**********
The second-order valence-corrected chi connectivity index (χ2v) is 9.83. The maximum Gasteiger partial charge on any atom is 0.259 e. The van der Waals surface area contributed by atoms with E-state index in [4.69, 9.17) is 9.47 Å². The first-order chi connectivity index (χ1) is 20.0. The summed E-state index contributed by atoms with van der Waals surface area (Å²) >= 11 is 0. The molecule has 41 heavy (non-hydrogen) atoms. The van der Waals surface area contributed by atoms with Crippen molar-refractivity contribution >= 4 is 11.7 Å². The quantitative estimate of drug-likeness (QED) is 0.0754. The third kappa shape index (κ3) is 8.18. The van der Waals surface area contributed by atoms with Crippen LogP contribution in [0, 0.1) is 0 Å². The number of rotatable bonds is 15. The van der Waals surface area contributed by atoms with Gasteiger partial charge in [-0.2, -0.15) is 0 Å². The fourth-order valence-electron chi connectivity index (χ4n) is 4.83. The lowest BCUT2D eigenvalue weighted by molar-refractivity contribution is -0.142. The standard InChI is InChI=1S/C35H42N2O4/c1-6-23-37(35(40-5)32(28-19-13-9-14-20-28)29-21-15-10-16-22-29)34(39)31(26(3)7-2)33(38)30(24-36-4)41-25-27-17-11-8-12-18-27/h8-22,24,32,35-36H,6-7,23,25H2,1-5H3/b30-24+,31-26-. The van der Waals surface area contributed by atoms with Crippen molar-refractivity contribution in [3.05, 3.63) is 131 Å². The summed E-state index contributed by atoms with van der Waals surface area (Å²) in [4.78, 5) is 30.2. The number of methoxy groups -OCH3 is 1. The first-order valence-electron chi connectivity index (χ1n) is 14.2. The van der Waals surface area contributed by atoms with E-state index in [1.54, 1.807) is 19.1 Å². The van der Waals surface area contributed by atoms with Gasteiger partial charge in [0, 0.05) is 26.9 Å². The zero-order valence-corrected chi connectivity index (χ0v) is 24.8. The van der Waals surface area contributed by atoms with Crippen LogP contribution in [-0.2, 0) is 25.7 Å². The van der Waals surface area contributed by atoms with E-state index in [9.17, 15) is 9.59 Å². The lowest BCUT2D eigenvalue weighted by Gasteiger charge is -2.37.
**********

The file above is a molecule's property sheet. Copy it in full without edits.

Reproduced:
The second-order valence-corrected chi connectivity index (χ2v) is 9.83. The maximum Gasteiger partial charge on any atom is 0.259 e. The van der Waals surface area contributed by atoms with E-state index in [4.69, 9.17) is 9.47 Å². The first-order chi connectivity index (χ1) is 20.0. The summed E-state index contributed by atoms with van der Waals surface area (Å²) >= 11 is 0. The molecule has 41 heavy (non-hydrogen) atoms. The van der Waals surface area contributed by atoms with Crippen molar-refractivity contribution >= 4 is 11.7 Å². The quantitative estimate of drug-likeness (QED) is 0.0754. The third kappa shape index (κ3) is 8.18. The van der Waals surface area contributed by atoms with Crippen LogP contribution in [0, 0.1) is 0 Å². The number of rotatable bonds is 15. The van der Waals surface area contributed by atoms with Gasteiger partial charge in [-0.2, -0.15) is 0 Å². The fourth-order valence-electron chi connectivity index (χ4n) is 4.83. The lowest BCUT2D eigenvalue weighted by molar-refractivity contribution is -0.142. The standard InChI is InChI=1S/C35H42N2O4/c1-6-23-37(35(40-5)32(28-19-13-9-14-20-28)29-21-15-10-16-22-29)34(39)31(26(3)7-2)33(38)30(24-36-4)41-25-27-17-11-8-12-18-27/h8-22,24,32,35-36H,6-7,23,25H2,1-5H3/b30-24+,31-26-. The van der Waals surface area contributed by atoms with Crippen molar-refractivity contribution in [3.05, 3.63) is 131 Å². The summed E-state index contributed by atoms with van der Waals surface area (Å²) in [4.78, 5) is 30.2. The number of methoxy groups -OCH3 is 1. The first-order valence-electron chi connectivity index (χ1n) is 14.2. The van der Waals surface area contributed by atoms with E-state index in [1.54, 1.807) is 19.1 Å². The van der Waals surface area contributed by atoms with Gasteiger partial charge in [0, 0.05) is 26.9 Å². The zero-order valence-corrected chi connectivity index (χ0v) is 24.8. The van der Waals surface area contributed by atoms with Crippen LogP contribution in [-0.2, 0) is 25.7 Å². The van der Waals surface area contributed by atoms with E-state index in [9.17, 15) is 9.59 Å². The lowest BCUT2D eigenvalue weighted by Gasteiger charge is -2.37.